It is probably obvious that for most subjects the quality of understanding is limited by the quality of information. If our information is faulty, so is our understanding. Conversely, as we learn more, our understanding of processes and events will improve. The advent of shared databases, the internet, and other communication tools has given us unprecedented insight into unfolding events around the world. Similarly, advances in molecular, biochemical, and other diagnostic technologies are changing the limits of genetic testing and screening. But we must put this into an historical perspective. Molecular insights have set the foundation for recent changes in the relatively short history of technological advancement. Not long ago, resources like personalized DNA databases and targeted genetic testing were hardly even imaginable. But today, the only certain prediction about the future of individualized genomic data is that information will increase.
When considering available genetic tests, one quite reasonable question is: "why not just get the most detailed information first? Do a DNA sequence." This is, after all, the age of genomics (Figure 11-1). DNA sequencing is being applied to identify genetic variation among individuals, within population groups, and in hundreds of species throughout the animal and plant worlds. But sequencing can be comparatively expensive and time consuming. In addition, it can give more information than is really necessary to answer most clinical questions. Indeed, sometimes the mass of information can actually bury the key result.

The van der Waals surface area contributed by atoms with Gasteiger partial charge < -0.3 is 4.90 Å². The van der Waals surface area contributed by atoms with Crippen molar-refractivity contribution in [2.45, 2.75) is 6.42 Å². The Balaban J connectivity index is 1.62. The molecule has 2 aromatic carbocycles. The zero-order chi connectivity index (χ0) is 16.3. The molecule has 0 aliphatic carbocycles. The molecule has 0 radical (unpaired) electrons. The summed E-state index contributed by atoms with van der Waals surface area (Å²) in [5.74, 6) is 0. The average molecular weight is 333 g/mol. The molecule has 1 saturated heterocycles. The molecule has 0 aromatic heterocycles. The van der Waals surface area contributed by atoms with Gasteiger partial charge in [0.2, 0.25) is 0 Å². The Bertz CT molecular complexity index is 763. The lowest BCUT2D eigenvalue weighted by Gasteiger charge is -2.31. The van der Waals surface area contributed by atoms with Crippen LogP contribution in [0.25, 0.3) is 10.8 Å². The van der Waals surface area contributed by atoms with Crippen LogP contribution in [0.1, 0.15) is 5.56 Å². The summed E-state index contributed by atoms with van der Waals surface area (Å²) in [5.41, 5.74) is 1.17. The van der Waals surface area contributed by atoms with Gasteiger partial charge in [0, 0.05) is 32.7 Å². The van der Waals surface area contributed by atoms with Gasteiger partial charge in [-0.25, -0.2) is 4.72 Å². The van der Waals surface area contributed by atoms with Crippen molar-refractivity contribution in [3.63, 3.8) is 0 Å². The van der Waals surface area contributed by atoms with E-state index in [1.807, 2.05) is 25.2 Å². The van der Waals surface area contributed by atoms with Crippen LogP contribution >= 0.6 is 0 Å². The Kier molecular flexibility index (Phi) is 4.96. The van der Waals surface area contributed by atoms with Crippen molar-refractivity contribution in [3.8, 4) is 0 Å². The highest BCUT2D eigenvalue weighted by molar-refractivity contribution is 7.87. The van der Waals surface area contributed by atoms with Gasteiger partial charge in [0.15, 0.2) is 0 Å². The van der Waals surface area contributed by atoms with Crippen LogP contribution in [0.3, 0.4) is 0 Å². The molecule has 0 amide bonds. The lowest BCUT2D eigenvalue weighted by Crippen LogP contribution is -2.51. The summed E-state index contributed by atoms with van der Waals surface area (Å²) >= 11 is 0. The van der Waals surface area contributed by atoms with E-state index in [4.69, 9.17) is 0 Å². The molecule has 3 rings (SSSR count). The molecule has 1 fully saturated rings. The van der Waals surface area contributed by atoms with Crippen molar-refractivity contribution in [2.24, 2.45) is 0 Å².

A small portion of a large DNA microarray or "gene chip." Each of the colored spots shows binding of fluorescently-labeled cDNA made from the RNA isolated from a tissue sample. Spot color indicates the amount of binding and thus the relative amount of RNA in the original sample.
In this chapter we will explore some of the growing array of genetic tests that are currently available, although we must recognize that this field will advance rapidly as new techniques are discovered and applied. This creates a continuing challenge for physicians and genetic counselors. But that is not bad. A growing battery of analytical tools and data sources—in other words, the "information challenge"—is good news for the medical profession and for patients. Still, it means that all of us need to stay up-to-date on new advances. This chapter will focus on some of the practical aspects of testing and evaluating genetic conditions in patients. What are some of the tools available to analyze a patient's condition? What principles guide screening and interpretation? Not surprisingly, the topic of this chapter will probably change almost daily in the world of the practicing clinician.
But behind this advance in technology hides an age-old question. What does it all mean? It is not uncommon for the results of a DNA screen to report "finding of unknown clinical significance." The warning should be ...